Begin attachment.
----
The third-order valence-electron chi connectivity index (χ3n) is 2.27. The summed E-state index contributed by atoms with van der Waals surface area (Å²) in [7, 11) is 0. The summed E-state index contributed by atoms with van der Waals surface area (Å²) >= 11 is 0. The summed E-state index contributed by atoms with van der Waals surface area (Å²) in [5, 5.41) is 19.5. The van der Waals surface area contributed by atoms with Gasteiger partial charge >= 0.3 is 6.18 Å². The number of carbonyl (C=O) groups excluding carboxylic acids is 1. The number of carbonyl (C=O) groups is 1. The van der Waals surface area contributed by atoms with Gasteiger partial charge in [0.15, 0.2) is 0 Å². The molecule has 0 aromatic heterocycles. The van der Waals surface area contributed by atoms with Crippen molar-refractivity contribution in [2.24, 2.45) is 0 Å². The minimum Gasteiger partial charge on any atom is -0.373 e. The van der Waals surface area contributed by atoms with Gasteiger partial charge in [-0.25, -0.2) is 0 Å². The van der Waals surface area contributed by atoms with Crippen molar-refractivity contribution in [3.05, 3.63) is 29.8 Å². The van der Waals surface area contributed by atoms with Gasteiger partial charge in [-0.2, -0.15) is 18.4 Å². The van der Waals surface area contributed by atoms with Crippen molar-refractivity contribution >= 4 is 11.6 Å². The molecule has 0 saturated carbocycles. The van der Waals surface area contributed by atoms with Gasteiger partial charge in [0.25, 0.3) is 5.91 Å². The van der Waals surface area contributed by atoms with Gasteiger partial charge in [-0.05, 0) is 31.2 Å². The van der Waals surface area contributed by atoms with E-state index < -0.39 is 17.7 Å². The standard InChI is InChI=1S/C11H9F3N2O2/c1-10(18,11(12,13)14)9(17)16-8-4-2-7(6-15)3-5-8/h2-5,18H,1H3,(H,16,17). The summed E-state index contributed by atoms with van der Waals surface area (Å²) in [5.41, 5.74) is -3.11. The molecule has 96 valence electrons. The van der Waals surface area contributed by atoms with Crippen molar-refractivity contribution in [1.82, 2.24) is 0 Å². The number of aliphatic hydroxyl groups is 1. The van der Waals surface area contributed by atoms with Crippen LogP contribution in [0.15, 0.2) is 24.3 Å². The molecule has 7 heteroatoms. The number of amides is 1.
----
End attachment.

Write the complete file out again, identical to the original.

The third-order valence-electron chi connectivity index (χ3n) is 2.27. The summed E-state index contributed by atoms with van der Waals surface area (Å²) in [7, 11) is 0. The summed E-state index contributed by atoms with van der Waals surface area (Å²) >= 11 is 0. The summed E-state index contributed by atoms with van der Waals surface area (Å²) in [5, 5.41) is 19.5. The van der Waals surface area contributed by atoms with Gasteiger partial charge >= 0.3 is 6.18 Å². The number of carbonyl (C=O) groups excluding carboxylic acids is 1. The number of carbonyl (C=O) groups is 1. The van der Waals surface area contributed by atoms with Gasteiger partial charge in [0.15, 0.2) is 0 Å². The molecule has 0 aromatic heterocycles. The van der Waals surface area contributed by atoms with Crippen molar-refractivity contribution in [2.24, 2.45) is 0 Å². The minimum Gasteiger partial charge on any atom is -0.373 e. The van der Waals surface area contributed by atoms with Gasteiger partial charge in [-0.25, -0.2) is 0 Å². The van der Waals surface area contributed by atoms with Crippen molar-refractivity contribution in [3.05, 3.63) is 29.8 Å². The van der Waals surface area contributed by atoms with Gasteiger partial charge in [-0.2, -0.15) is 18.4 Å². The van der Waals surface area contributed by atoms with Crippen molar-refractivity contribution >= 4 is 11.6 Å². The molecule has 0 saturated carbocycles. The van der Waals surface area contributed by atoms with Gasteiger partial charge in [0.25, 0.3) is 5.91 Å². The van der Waals surface area contributed by atoms with Gasteiger partial charge in [-0.05, 0) is 31.2 Å². The van der Waals surface area contributed by atoms with E-state index < -0.39 is 17.7 Å². The standard InChI is InChI=1S/C11H9F3N2O2/c1-10(18,11(12,13)14)9(17)16-8-4-2-7(6-15)3-5-8/h2-5,18H,1H3,(H,16,17). The summed E-state index contributed by atoms with van der Waals surface area (Å²) in [5.41, 5.74) is -3.11. The molecule has 96 valence electrons. The van der Waals surface area contributed by atoms with Crippen molar-refractivity contribution in [1.82, 2.24) is 0 Å². The number of aliphatic hydroxyl groups is 1. The van der Waals surface area contributed by atoms with Crippen LogP contribution in [0.15, 0.2) is 24.3 Å². The molecule has 7 heteroatoms. The number of amides is 1.